A new study published in BMJ Mental Health has found that individuals with severe mental illness are almost twice as likely to report physical multimorbidity, emphasizing the critical importance of addressing the intersection between mental and physical health.
The research, led by Anglia Ruskin University (ARU) in collaboration with the University of Cambridge’s Biomedical Research Centre, involved an extensive analysis of 19 different studies, encompassing data from 194,123 psychiatric patients across the world, with a comparison to 7,660,590 individuals in control groups.
Multimorbidity is when a person is affected by any combination of chronic disease with at least one other physical health condition, and the researchers found the psychiatric patients were 1.84 times more likely to report multimorbidity than the control group.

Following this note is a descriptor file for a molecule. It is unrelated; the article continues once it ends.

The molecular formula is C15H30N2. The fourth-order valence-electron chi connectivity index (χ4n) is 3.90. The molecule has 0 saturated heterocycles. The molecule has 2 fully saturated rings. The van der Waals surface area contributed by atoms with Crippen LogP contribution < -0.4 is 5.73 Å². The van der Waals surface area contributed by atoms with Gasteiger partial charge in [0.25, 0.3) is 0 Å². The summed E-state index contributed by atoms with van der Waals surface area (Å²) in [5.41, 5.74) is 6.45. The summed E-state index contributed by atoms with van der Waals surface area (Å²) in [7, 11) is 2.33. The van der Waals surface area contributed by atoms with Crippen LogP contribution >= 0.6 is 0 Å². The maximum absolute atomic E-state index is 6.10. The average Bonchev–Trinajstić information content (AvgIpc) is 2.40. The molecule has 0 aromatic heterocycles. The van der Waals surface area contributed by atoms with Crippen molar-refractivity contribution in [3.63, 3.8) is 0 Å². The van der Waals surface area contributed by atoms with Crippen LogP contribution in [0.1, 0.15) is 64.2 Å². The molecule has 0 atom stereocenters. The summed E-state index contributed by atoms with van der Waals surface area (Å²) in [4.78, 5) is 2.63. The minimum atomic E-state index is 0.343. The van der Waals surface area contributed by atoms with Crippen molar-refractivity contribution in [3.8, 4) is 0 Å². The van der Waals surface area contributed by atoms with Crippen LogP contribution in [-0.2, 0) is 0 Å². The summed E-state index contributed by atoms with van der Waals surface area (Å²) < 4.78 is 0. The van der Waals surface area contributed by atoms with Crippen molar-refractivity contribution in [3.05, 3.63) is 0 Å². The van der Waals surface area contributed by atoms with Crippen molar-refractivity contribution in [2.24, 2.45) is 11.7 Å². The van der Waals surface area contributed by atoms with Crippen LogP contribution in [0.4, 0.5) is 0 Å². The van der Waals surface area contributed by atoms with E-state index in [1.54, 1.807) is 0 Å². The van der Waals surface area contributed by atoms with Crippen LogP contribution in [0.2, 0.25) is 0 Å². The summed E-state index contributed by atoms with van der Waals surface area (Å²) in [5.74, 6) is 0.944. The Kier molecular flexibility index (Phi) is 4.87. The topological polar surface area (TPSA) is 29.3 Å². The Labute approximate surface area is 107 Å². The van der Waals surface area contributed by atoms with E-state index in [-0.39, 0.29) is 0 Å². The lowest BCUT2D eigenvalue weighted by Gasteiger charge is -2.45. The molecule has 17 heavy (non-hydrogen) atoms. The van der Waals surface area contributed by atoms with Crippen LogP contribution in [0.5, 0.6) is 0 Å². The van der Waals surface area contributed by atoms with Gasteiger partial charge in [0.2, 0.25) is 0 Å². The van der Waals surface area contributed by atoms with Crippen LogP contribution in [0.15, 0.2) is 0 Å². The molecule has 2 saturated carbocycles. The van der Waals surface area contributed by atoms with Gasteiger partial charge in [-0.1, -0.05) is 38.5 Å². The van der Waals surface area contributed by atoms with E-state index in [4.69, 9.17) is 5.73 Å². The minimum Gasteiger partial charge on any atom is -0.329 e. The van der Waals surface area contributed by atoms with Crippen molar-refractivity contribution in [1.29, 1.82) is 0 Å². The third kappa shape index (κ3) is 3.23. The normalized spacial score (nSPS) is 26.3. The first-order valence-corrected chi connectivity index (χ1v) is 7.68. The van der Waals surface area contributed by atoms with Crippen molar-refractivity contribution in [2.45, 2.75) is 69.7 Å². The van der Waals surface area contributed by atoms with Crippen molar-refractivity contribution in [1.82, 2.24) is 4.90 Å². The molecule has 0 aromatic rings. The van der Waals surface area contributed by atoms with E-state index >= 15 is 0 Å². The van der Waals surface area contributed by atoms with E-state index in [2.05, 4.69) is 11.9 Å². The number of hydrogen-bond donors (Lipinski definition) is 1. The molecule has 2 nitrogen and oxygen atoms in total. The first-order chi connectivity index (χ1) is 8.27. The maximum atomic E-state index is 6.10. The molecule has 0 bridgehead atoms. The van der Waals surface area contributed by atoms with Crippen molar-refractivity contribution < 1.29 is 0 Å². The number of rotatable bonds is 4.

The study found that people with severe mental health issues also report physical conditions including metabolic diseases, hypertension, epilepsy, respiratory, vascular, kidney, and gastrointestinal diseases, as well as cancer.
As of 2019, nearly one billion people were living with a mental disorder, making it a leading cause of disability worldwide. According to Mind, one in four people will experience a mental health problem of some kind each year in England.
Previous research has found that a large percentage of individuals in need of mental health services lack access to effective, affordable, and quality mental healthcare, especially in low-income countries. For instance, 71% of individuals with psychosis worldwide do not receive necessary mental health services, with a vast disparity between high-income and low-income countries.